To make matters worse, the proposal could end up including more business tax hikes that will affect the middle class. In order to offset revenue decreases from the tax cuts, some have suggested Congress might “reform” the expensing of advertising by reducing the current, 100 percent business tax deduction for advertising expenses to only 50 percent. In other words, small businesses who rely on a full tax deductions for their advertising expenses will now only get half of that back. There’s nothing that screams “DC swamp” more than hidden taxes on small businesses and entrepreneurs.

Advertising spending in 2014 stimulated 20 million jobs, or 14 percent of U.S. employment. This private sector job growth is exactly what Washington should avoid taxing. At the end of the day, this advertising tax serves as a form of protectionism for big businesses who can afford to lose that extra income. With only 20 percent of new businesses making it to year two of operation, entrepreneurs rely on advertising to solidify their brand identity and grow their enterprise. Having a hidden advertising tax in Trump’s proposal would be downright ugly for aspiring entrepreneurs.

Only two Republicans can likely oppose the upcoming tax reform plan for it to pass. Without making it a bit more favorable to the middle class, the votes likely won’t be there.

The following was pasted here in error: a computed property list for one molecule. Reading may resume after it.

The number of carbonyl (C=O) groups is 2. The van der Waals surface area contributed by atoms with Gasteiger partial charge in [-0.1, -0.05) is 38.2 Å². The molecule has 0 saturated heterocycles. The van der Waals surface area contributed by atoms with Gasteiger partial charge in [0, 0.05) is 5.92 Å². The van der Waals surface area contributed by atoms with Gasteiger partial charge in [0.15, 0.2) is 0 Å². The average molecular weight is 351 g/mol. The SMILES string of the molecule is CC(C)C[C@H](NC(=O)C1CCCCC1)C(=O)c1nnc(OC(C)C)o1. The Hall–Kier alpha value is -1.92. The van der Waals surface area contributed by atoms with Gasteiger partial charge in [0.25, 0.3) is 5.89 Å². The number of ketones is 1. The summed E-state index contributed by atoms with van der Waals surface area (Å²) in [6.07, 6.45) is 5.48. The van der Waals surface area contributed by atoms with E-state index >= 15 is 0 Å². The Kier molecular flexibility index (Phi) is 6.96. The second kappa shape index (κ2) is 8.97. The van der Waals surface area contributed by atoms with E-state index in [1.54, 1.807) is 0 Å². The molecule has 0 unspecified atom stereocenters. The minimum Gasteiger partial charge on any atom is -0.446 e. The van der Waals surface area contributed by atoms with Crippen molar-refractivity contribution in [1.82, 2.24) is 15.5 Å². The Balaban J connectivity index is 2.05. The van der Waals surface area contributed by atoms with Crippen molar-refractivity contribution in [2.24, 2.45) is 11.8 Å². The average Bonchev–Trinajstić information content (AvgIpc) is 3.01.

Unfortunately, tax reform isn’t sexy. It doesn’t make for good cable news sound bites or social media fads. It does, however, impact the American economy and therefore all individuals. With a Republican-controlled Washington, now is the time for America to enact proper tax reform and it’s going to take more than a Snapchat filter to do it. We’re going to have to talk numbers, and not just partisan politics.

But not all politicians are taking part in the real-time political screenplay that is D.C.

While many politicians are behind the stage’s curtains prepping for their next scene, one Senator has been hard at work, cutting through the theatrics. Republican Senator Rand Paul holds a key vote on Trump’s tax proposal, and has expressed his concerns for its hidden taxes on the middle class. After all, independent, non-partisan organizations have expressed the same concerns as Paul.

With a Republican controlled Washington, Paul is ensuring that Congress enact quality policy solutions for America’s pressing issues. Just as he held Congress and the President accountable regarding healthcare reform, now he’s doing the same with tax policy. Although many Washington politicians have backtracked on their campaign promises, Paul continues to act on the commitments he made to his constituency: enacting great free market reform. Instead of blaming the Kentucky Senator for side-lining Trump’s agenda, hopefully Republicans will take notes on his commitment to completing more of it now. Most Republicans share the same goals; it’s now just a matter of convincing the skeptics that Congress can get more of the goals done at this time and under these conditions.

Matthew Boyer is the Media Relations Associate with Students For Liberty and a Policy Analyst for the Consumer Choice Center.

Perspectives expressed in op-eds are not those of The Daily Caller.